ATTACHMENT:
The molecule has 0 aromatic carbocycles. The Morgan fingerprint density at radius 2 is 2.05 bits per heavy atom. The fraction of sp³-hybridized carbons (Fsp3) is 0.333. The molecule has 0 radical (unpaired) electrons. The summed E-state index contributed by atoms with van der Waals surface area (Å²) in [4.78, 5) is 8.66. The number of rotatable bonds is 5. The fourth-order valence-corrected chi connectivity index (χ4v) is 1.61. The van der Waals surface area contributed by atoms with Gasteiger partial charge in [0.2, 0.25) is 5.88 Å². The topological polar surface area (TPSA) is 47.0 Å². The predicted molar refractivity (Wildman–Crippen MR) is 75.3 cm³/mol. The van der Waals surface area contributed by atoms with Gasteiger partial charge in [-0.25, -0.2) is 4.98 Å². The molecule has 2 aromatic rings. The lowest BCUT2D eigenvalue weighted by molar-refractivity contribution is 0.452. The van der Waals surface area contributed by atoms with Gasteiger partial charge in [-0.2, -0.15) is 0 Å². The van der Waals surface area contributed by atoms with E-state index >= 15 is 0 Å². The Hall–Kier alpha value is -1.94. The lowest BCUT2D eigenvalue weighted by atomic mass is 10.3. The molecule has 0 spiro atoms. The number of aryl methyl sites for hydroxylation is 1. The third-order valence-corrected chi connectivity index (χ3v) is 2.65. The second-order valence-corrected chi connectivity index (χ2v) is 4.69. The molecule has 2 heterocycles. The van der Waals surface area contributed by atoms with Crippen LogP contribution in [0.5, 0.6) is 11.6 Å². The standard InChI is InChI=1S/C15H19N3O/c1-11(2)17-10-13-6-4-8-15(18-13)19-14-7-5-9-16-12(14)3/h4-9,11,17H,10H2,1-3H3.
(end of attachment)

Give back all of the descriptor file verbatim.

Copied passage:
The molecule has 0 aromatic carbocycles. The Morgan fingerprint density at radius 2 is 2.05 bits per heavy atom. The fraction of sp³-hybridized carbons (Fsp3) is 0.333. The molecule has 0 radical (unpaired) electrons. The summed E-state index contributed by atoms with van der Waals surface area (Å²) in [4.78, 5) is 8.66. The number of rotatable bonds is 5. The fourth-order valence-corrected chi connectivity index (χ4v) is 1.61. The van der Waals surface area contributed by atoms with Gasteiger partial charge in [0.2, 0.25) is 5.88 Å². The topological polar surface area (TPSA) is 47.0 Å². The predicted molar refractivity (Wildman–Crippen MR) is 75.3 cm³/mol. The van der Waals surface area contributed by atoms with Gasteiger partial charge in [-0.25, -0.2) is 4.98 Å². The molecule has 2 aromatic rings. The lowest BCUT2D eigenvalue weighted by molar-refractivity contribution is 0.452. The van der Waals surface area contributed by atoms with Gasteiger partial charge in [-0.2, -0.15) is 0 Å². The van der Waals surface area contributed by atoms with E-state index >= 15 is 0 Å². The Hall–Kier alpha value is -1.94. The lowest BCUT2D eigenvalue weighted by atomic mass is 10.3. The molecule has 0 spiro atoms. The number of aryl methyl sites for hydroxylation is 1. The third-order valence-corrected chi connectivity index (χ3v) is 2.65. The second-order valence-corrected chi connectivity index (χ2v) is 4.69. The molecule has 2 heterocycles. The van der Waals surface area contributed by atoms with Crippen LogP contribution in [0.5, 0.6) is 11.6 Å². The standard InChI is InChI=1S/C15H19N3O/c1-11(2)17-10-13-6-4-8-15(18-13)19-14-7-5-9-16-12(14)3/h4-9,11,17H,10H2,1-3H3.